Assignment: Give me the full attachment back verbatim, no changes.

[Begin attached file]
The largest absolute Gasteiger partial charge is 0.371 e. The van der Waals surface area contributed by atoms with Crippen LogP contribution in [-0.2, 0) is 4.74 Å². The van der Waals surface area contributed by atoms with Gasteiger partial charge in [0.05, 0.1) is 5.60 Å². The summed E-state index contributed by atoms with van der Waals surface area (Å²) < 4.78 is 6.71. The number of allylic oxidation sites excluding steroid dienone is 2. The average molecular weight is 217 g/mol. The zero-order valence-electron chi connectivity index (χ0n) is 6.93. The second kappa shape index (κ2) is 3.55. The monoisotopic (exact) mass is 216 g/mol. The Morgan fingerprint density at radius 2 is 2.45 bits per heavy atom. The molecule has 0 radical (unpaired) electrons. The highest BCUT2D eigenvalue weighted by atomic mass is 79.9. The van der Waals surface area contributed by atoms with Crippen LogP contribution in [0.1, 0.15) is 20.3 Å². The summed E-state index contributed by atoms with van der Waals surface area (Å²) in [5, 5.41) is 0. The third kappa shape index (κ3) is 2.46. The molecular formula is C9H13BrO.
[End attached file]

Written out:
The largest absolute Gasteiger partial charge is 0.371 e. The van der Waals surface area contributed by atoms with Crippen LogP contribution in [-0.2, 0) is 4.74 Å². The van der Waals surface area contributed by atoms with Gasteiger partial charge in [0.05, 0.1) is 5.60 Å². The summed E-state index contributed by atoms with van der Waals surface area (Å²) < 4.78 is 6.71. The number of allylic oxidation sites excluding steroid dienone is 2. The average molecular weight is 217 g/mol. The zero-order valence-electron chi connectivity index (χ0n) is 6.93. The second kappa shape index (κ2) is 3.55. The monoisotopic (exact) mass is 216 g/mol. The Morgan fingerprint density at radius 2 is 2.45 bits per heavy atom. The molecule has 0 radical (unpaired) electrons. The highest BCUT2D eigenvalue weighted by atomic mass is 79.9. The van der Waals surface area contributed by atoms with Crippen LogP contribution in [0.1, 0.15) is 20.3 Å². The summed E-state index contributed by atoms with van der Waals surface area (Å²) in [5, 5.41) is 0. The third kappa shape index (κ3) is 2.46. The molecular formula is C9H13BrO.